Caring for African American, Mexican, & Navajo Populations A.   Describe the imp

Caring for African American, Mexican, & Navajo Populations
A.   Describe the importance of folk medicine practices and folk healers to African Americans in the rural setting. 
Some African Americans in the rural South may practice folk medicine based on spirituality. These forms of folk medicine include witchcraft, voodoo, and magic. Some African Americans who employ these forms of medicine also incorporate mainstream orthodox medicine in their lives. African American folk medicine traces its roots back to West Africa. When some of these Blacks were brought to the Americas as slaves, they also carried their culture and folk medicine into the Americas with them. Even after slavery, practices from folk medicine continued to be handed down from generation to generation. (Haddad & Giger, 2020)
In African American folk medicine, illness is perceived as either a natural or unnatural phenomenon. Certain disease processes that may be the result of environmental hazards, bacteria, viruses, lifestyle, or even genetics may be perceived as an unnatural illness. It may be viewed as punishment from God, or a spell cast by an evil person doing the work of the Devil. This may cause some African Americans to be in denial of their disease process and be reluctant to seek traditional medical treatment when ill. (Haddad & Giger, 2020)
In folk medicine, there are different types of practitioners. The first type is the “Old Lady” or “Granny” who acts as a local consultant providing her expertise in many different remedies made from certain spices, herbs, and roots that can be used to treat common illnesses. She may also make appropriate referrals to other practitioners when an illness or particular medical problem is beyond her scope of practice. Another type of practitioner is a spiritualist. A spiritualist combines rituals, spirituality, and herbal medicine to act as a cure for certain illnesses or ailments. The third type of folk practitioner is the voodoo priestess. She is usually a woman who inherits the title only by birthright and a perceived special gift. Individuals look to a priestess not only for medical advice but also for advice in their daily lives. Individuals from varying cultural and socio-economic backgrounds seek the advice of a priestess. Some leaders from powerful countries may consult these individuals before making decisions. (Haddad & Giger, 2020)
B.    Mrs. M., a Mexican American who just gave birth, tells the nurse not to include certain foods on her meal tray because her mother told her to avoid those foods while breastfeeding. The nurse tells her that she doesn’t have to avoid any foods and should eat whatever she desires. What concept does this demonstrate?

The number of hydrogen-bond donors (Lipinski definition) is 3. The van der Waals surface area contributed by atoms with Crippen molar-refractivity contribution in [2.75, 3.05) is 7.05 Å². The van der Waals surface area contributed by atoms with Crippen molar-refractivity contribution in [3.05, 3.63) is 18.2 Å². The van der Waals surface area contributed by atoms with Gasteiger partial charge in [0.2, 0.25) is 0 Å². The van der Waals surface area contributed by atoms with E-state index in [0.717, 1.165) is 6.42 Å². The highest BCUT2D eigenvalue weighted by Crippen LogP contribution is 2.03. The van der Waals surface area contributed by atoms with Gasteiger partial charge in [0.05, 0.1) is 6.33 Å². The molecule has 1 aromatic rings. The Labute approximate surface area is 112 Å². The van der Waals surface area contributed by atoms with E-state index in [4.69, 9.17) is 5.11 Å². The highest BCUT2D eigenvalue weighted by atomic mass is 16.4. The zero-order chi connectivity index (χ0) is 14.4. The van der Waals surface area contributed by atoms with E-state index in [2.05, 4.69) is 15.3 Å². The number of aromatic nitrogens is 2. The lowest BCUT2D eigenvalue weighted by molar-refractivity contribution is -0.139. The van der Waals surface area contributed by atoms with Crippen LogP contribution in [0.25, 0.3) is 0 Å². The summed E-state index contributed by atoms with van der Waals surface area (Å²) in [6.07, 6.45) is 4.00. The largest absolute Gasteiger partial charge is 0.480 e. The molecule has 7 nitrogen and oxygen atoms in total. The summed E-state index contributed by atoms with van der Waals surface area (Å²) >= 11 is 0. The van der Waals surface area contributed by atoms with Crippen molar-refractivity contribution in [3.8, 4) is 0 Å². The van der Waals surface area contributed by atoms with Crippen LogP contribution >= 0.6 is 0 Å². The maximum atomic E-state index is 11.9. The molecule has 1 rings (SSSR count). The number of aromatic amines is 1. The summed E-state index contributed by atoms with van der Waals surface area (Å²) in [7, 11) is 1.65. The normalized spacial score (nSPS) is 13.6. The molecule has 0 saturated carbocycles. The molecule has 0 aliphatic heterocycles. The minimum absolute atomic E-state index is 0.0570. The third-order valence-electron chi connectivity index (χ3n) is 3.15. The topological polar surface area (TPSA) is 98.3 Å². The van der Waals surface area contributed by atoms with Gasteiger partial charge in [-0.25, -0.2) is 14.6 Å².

The concept that this demonstrates is that of social organization. In the Mexican American culture, the family is the most valued institution and the main focus in their lives. Some Mexican Americans live in multifamily and multi-generational households. This allows the family to be supported both socially and economically. (Haddad & Giger, 2020)
In the case of the Mexican American woman who just gave birth, she values what her mother told her about avoiding certain foods while breastfeeding. The nurse has to respect her beliefs. She can also respectfully ask the patient why she feels that way. She can also ask the patient what the possible side effects of eating the foods presented to her can cause. She may recommend that the family bring food from home if it is not contraindicated with the patient’s diet. (Haddad & Giger, 2020)
C.    Describe at least two communication barriers encountered by non-Navajo nurses when providing care to Navajo clients. 
The two communication barriers encountered by non-Navajo nurses when providing care to clients include touch and the use of silence. Navajo individuals have certain taboos associated with touch in their culture. They are agreeable to a handshake in welcoming others. However, some Navajo cultures prohibit the touching of dead bodies or the bodily fluids of a dead person. Therefore, Navajo Indians may be reluctant to touch a dead body, a dying person or items associated with death. This can crossover into interventions that require an organ or tissue donation from a cadaver. This may cause them to decline from accepting those organs or tissues. (Haddad & Giger, 2020)
When meeting a person that is Navajo for the first time, they may seem a bit reserved. They may not use direct eye contact or point towards objects or individuals because it is perceived as disrespectful or intrusive behavior. Every form of touch, eye contact, and daily activity should be carried out with respect for self, objects, food, and nature. (Haddad & Giger, 2020)
When communicating with Navajo Indians, it is important that nurses teach their patients the importance of their health. An increased awareness of their disease process can help them make informed decisions about healthcare leading to better patient outcomes. Many of the decisions that a person that is Navajo may make is based on tradition or lack of knowledge. The Navajo language did not become an official written language until after World War 2. Therefore, a Navajo patient may need an interpreter to convey diagnosis, results, care plans, and follow-up visits. It is important that the nurse ensures that the patient understands the state of their health. (Lalla et al., 2020)
Haddad, L., & Giger, J. N. (2020). Transcultural nursing: Assessment and intervention (8th ed.). Elsevier.
Lalla, A., Salt, S., Schrier, E., Brown, C., Curley, C., Muskett, O., Begay, M.-G., Shirley, L., Clark, C., Singer, J., Shin, S., & Nelson, A. (2020). Qualitative evaluation of a community health representative program on patient experiences in navajo nation. BMC Health Services Research, 20(1). to an external site.